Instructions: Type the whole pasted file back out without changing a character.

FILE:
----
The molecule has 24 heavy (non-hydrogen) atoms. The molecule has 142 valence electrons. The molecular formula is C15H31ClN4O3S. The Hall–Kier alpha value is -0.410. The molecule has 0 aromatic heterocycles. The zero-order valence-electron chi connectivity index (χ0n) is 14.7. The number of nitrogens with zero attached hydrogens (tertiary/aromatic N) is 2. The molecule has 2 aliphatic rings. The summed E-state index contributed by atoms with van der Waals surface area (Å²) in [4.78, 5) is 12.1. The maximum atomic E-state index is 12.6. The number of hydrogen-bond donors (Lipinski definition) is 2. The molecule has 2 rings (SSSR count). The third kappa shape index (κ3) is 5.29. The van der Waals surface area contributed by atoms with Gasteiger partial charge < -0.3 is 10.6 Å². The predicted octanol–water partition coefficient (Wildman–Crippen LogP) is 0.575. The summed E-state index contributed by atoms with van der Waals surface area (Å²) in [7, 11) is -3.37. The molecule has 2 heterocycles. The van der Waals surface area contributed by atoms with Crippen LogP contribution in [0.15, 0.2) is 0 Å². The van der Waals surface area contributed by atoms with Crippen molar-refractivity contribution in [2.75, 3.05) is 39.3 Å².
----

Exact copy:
The molecule has 24 heavy (non-hydrogen) atoms. The molecule has 142 valence electrons. The molecular formula is C15H31ClN4O3S. The Hall–Kier alpha value is -0.410. The molecule has 0 aromatic heterocycles. The zero-order valence-electron chi connectivity index (χ0n) is 14.7. The number of nitrogens with zero attached hydrogens (tertiary/aromatic N) is 2. The molecule has 2 aliphatic rings. The summed E-state index contributed by atoms with van der Waals surface area (Å²) in [4.78, 5) is 12.1. The maximum atomic E-state index is 12.6. The number of hydrogen-bond donors (Lipinski definition) is 2. The molecule has 2 rings (SSSR count). The third kappa shape index (κ3) is 5.29. The van der Waals surface area contributed by atoms with Gasteiger partial charge < -0.3 is 10.6 Å². The predicted octanol–water partition coefficient (Wildman–Crippen LogP) is 0.575. The summed E-state index contributed by atoms with van der Waals surface area (Å²) in [7, 11) is -3.37. The molecule has 2 heterocycles. The van der Waals surface area contributed by atoms with Crippen LogP contribution in [0.15, 0.2) is 0 Å². The van der Waals surface area contributed by atoms with Crippen molar-refractivity contribution in [2.75, 3.05) is 39.3 Å².